Life and Fate Read Along, Part 3 Chapter 22

This post, covering Part 3, Chapter 22 is part of The Slavic Literature Pod’s chapter a day read along of Vasily Grossman’s Life and Fate. Learn more about our project here.

Stalingrad, the predecessor novel to Life and Fate, opens with a dinner party. Far from the luxury of Tolsoy’s parties, its guests dine on a long-saved bottle of vodka, a pie made from precious sugar, little in the way of rationed meat. 

The only thing the Shaposhnikov family has to offer in excess is companionship. The sisters bring together their children and their husbands. Mostovskoy the old Bolshevik, Sofya Levinton the doctor, and Pavel Andeyev the worker all join in their minor festivities. It is a small ray of light in their bleak war. 

Around a year forward, now in Life and Fate, nearly a third of that number are dead. The rest are scattered to the winds, only vaguely aware of where the other survivors are.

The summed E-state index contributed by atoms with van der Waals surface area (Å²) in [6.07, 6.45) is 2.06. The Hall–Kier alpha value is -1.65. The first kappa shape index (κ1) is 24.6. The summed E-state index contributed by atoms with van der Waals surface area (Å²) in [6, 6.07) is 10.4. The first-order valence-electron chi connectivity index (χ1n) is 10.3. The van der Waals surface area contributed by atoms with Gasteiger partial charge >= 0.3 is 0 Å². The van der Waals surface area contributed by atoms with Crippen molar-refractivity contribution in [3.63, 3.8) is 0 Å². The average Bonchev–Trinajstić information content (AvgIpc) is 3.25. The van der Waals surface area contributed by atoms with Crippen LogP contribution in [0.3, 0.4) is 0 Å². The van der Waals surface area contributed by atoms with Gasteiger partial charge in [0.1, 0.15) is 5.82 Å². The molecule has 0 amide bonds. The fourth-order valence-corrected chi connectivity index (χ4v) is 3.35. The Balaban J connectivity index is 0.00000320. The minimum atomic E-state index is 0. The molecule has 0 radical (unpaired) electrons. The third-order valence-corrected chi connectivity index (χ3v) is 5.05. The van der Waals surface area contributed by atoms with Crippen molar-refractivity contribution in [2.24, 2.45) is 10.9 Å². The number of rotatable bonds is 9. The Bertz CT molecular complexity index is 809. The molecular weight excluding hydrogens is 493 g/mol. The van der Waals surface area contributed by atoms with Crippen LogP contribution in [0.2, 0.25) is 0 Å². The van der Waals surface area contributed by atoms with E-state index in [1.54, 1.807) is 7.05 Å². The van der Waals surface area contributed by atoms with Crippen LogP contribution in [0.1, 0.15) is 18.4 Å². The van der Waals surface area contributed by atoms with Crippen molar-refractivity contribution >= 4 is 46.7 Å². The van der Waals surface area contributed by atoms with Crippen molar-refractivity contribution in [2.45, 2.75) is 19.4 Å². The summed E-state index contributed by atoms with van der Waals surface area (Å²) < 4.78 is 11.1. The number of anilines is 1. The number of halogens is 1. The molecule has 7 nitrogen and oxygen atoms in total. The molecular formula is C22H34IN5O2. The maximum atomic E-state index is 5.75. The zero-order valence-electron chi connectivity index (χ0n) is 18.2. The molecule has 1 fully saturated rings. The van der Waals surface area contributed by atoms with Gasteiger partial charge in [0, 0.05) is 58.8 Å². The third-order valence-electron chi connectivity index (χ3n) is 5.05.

Loss pervades this novel — not only by losing a loved one in death, but also the simple loss of communication. This is especially true for Lyudmila, as we discussed yesterday, lives in a sort-of isolation. Perhaps hers is worse than actual isolation; she lives in total loneliness with a family who is uninterested in her.

So there is a spark when her youngest sister, Yevgenia, shows up at her apartment. Their conversation ranges widely, with particular attention toward Soviet imprisonment. But there will be plenty of time to talk about that later.